Skip to comments.In debates, expect the unexpected
Posted on 09/07/2004 3:06:45 AM PDT by Cincinatus' Wife
WASHINGTON The debates are coming - and they could determine the election's outcome. I sat, with several other reporters, within almost touching distance of the participants in the most famous presidential TV debate in history, when John F. Kennedy and Richard Nixon locked horns in Chicago in the fall of 1960. Only a thin glass partition separated us from the contestants and in no way obstructed our view.
How I got such a great front-row seat on history I will never know. As a newsman I had been traveling with both candidates, most recently with Mr. Nixon. In fact, I had walked from a Nixon press bus directly into the television studio, where I was delighted to find I had been given one of the very few seats allotted to the large press contingents traveling with the candidates.
Nixon was supposed to demolish Mr. Kennedy. At least, that was the talk among the press - and hence that was the opinion that the public was reading and hearing. The vice president, it was believed, would be an unbeatable debater with his facility for using logic to present his position or knock down the arguments of opponents. Sure, Nixon would make the kid look bad.
Because I had seen Kennedy in action as a debater in 1952 when he was challenging Henry Cabot Lodge for his Massachusetts Senate seat, I wasn't so sure about Nixon's clear superiority. Mr. Lodge, too, was supposed to have it all over the young Kennedy. But a poised and very personable Kennedy quickly won over the Boston audience and went on from that triumph to beat Lodge in the upcoming election.
It's an old, old story now: How underdog Kennedy outshone the vice president and thereby won a debate that immediately brought him a surge of public approval that turned him into a neck-and-neck contender and eventual winner.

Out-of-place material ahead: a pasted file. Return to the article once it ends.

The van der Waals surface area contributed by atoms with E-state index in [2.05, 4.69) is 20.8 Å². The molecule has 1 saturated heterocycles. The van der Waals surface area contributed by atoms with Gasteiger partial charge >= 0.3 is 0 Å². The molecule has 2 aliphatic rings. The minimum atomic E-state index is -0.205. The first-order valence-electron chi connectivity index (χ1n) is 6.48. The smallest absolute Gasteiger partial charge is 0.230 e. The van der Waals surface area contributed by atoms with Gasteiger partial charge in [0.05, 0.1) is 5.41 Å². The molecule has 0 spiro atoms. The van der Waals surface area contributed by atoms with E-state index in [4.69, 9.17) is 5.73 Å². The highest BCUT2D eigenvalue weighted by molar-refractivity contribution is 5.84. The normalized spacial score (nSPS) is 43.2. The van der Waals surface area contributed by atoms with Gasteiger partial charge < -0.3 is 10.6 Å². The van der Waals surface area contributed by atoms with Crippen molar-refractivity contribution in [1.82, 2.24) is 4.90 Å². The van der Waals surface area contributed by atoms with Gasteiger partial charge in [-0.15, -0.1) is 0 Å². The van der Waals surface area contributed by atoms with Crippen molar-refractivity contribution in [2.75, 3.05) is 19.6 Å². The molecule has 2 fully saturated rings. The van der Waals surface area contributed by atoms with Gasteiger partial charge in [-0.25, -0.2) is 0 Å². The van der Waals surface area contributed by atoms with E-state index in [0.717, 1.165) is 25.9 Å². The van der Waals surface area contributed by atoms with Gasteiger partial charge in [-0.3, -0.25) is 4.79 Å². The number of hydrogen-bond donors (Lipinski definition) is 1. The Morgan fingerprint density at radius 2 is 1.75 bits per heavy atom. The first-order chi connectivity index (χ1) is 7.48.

I had appeared on a TV panel following that debate and when asked, "Who won?", I said I wasn't sure. But then I added that I thought that Nixon had looked tired - perhaps as an aftermath of a recent illness.
Well, it turned out that Kennedy "won" that debate because he simply looked better. Nixon aides blamed the makeup man. I received a lot of angry phone calls for even saying that Nixon looked tired - even if it was true.
Some experts who listened to the debate on the radio determined that Nixon won on points. But by making a better appearance on TV, Kennedy started to shoot up in the polls. The public liked what it saw: an attractive, confident, persuasive fellow. And from there he went on to win the election - barely.
I don't know if George W. Bush actually "beat" Al Gore in the debates four years ago. My view was that the debating points were about even. But it was Vice President Gore's overaggressive, know-it-all attitude (particularly that sighing when then-Governor Bush said something Gore thought to be outrageous) that turned him into a "loser" in those debates. A bad appearance cost Gore the debates and, arguably, the election.
I think that most of us remember the Reagan-Mondale debates for the good humor and quips coming from Mr. Reagan. As I saw it, Reagan beat former Vice President Walter Mondale because of his attractive appearance - although Mr. Mondale's tax-increasing position didn't help the Minnesotan.
And now comes Bush vs. Kerry. One could argue that John Kerry, known to be an outstanding debater, will make Bush look bad. Indeed, Senator Kerry's supporters are convinced that their man possesses the better intellect and the better command of logic, and they are demanding as many debates as they can get.
But lest we forget: While Gore was making a less-than-good appearance in those debates, Bush, the underdog, remained cool as he defended himself or presented his case. He may not understand or deal with nuance the way Kerry does; but he has a knack for getting to the heart of an issue.